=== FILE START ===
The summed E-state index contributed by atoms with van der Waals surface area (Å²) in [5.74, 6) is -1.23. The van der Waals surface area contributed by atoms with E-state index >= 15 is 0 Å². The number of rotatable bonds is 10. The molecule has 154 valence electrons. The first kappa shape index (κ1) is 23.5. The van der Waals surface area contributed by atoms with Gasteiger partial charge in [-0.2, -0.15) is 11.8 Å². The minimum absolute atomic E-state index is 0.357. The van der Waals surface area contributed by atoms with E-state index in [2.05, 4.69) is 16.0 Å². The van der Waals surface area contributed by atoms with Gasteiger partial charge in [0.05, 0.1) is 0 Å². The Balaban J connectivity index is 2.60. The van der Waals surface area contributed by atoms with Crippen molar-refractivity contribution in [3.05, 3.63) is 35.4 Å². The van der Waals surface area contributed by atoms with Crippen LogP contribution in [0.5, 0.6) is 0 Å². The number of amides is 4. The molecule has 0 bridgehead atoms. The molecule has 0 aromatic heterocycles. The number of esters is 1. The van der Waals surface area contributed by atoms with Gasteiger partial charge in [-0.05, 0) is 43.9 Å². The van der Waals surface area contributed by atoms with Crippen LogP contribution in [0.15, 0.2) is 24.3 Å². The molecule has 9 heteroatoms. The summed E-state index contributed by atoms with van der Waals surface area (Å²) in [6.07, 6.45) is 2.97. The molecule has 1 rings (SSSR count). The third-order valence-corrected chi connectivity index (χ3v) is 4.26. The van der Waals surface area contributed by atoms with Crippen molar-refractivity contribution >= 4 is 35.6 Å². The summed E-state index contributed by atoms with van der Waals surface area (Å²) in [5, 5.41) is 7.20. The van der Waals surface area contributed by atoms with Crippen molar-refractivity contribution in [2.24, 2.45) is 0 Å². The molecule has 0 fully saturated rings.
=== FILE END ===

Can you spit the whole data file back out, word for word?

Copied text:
The summed E-state index contributed by atoms with van der Waals surface area (Å²) in [5.74, 6) is -1.23. The van der Waals surface area contributed by atoms with E-state index >= 15 is 0 Å². The number of rotatable bonds is 10. The molecule has 154 valence electrons. The first kappa shape index (κ1) is 23.5. The van der Waals surface area contributed by atoms with Gasteiger partial charge in [-0.2, -0.15) is 11.8 Å². The minimum absolute atomic E-state index is 0.357. The van der Waals surface area contributed by atoms with E-state index in [2.05, 4.69) is 16.0 Å². The van der Waals surface area contributed by atoms with Gasteiger partial charge in [0.05, 0.1) is 0 Å². The Balaban J connectivity index is 2.60. The van der Waals surface area contributed by atoms with Crippen molar-refractivity contribution in [3.05, 3.63) is 35.4 Å². The van der Waals surface area contributed by atoms with Crippen LogP contribution in [0.5, 0.6) is 0 Å². The number of amides is 4. The molecule has 0 bridgehead atoms. The molecule has 0 aromatic heterocycles. The number of esters is 1. The van der Waals surface area contributed by atoms with Gasteiger partial charge in [-0.05, 0) is 43.9 Å². The van der Waals surface area contributed by atoms with Crippen LogP contribution in [0.15, 0.2) is 24.3 Å². The molecule has 9 heteroatoms. The summed E-state index contributed by atoms with van der Waals surface area (Å²) in [6.07, 6.45) is 2.97. The molecule has 1 rings (SSSR count). The third-order valence-corrected chi connectivity index (χ3v) is 4.26. The van der Waals surface area contributed by atoms with Crippen molar-refractivity contribution >= 4 is 35.6 Å². The summed E-state index contributed by atoms with van der Waals surface area (Å²) in [5, 5.41) is 7.20. The van der Waals surface area contributed by atoms with Crippen molar-refractivity contribution in [2.24, 2.45) is 0 Å². The molecule has 0 fully saturated rings.